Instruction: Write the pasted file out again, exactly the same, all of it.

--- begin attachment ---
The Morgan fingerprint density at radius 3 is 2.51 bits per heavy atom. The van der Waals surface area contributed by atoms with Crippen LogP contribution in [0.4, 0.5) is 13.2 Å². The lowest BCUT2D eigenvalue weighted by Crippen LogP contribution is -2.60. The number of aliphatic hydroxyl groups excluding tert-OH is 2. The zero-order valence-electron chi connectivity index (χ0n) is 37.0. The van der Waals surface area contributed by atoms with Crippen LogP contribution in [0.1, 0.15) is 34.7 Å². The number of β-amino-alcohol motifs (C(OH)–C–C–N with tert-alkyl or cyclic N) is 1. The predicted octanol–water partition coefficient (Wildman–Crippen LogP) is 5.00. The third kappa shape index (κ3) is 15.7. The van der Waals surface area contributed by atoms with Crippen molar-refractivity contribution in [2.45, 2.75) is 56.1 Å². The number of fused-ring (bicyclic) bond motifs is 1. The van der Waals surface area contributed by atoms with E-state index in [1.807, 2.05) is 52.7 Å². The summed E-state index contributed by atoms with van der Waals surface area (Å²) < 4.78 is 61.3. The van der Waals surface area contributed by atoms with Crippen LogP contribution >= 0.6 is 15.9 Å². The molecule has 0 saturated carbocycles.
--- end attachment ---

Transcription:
The Morgan fingerprint density at radius 3 is 2.51 bits per heavy atom. The van der Waals surface area contributed by atoms with Crippen LogP contribution in [0.4, 0.5) is 13.2 Å². The lowest BCUT2D eigenvalue weighted by Crippen LogP contribution is -2.60. The number of aliphatic hydroxyl groups excluding tert-OH is 2. The zero-order valence-electron chi connectivity index (χ0n) is 37.0. The van der Waals surface area contributed by atoms with Crippen LogP contribution in [0.1, 0.15) is 34.7 Å². The number of β-amino-alcohol motifs (C(OH)–C–C–N with tert-alkyl or cyclic N) is 1. The predicted octanol–water partition coefficient (Wildman–Crippen LogP) is 5.00. The third kappa shape index (κ3) is 15.7. The van der Waals surface area contributed by atoms with Crippen molar-refractivity contribution in [2.45, 2.75) is 56.1 Å². The number of fused-ring (bicyclic) bond motifs is 1. The van der Waals surface area contributed by atoms with E-state index in [1.807, 2.05) is 52.7 Å². The summed E-state index contributed by atoms with van der Waals surface area (Å²) < 4.78 is 61.3. The van der Waals surface area contributed by atoms with Crippen LogP contribution >= 0.6 is 15.9 Å². The molecule has 0 saturated carbocycles.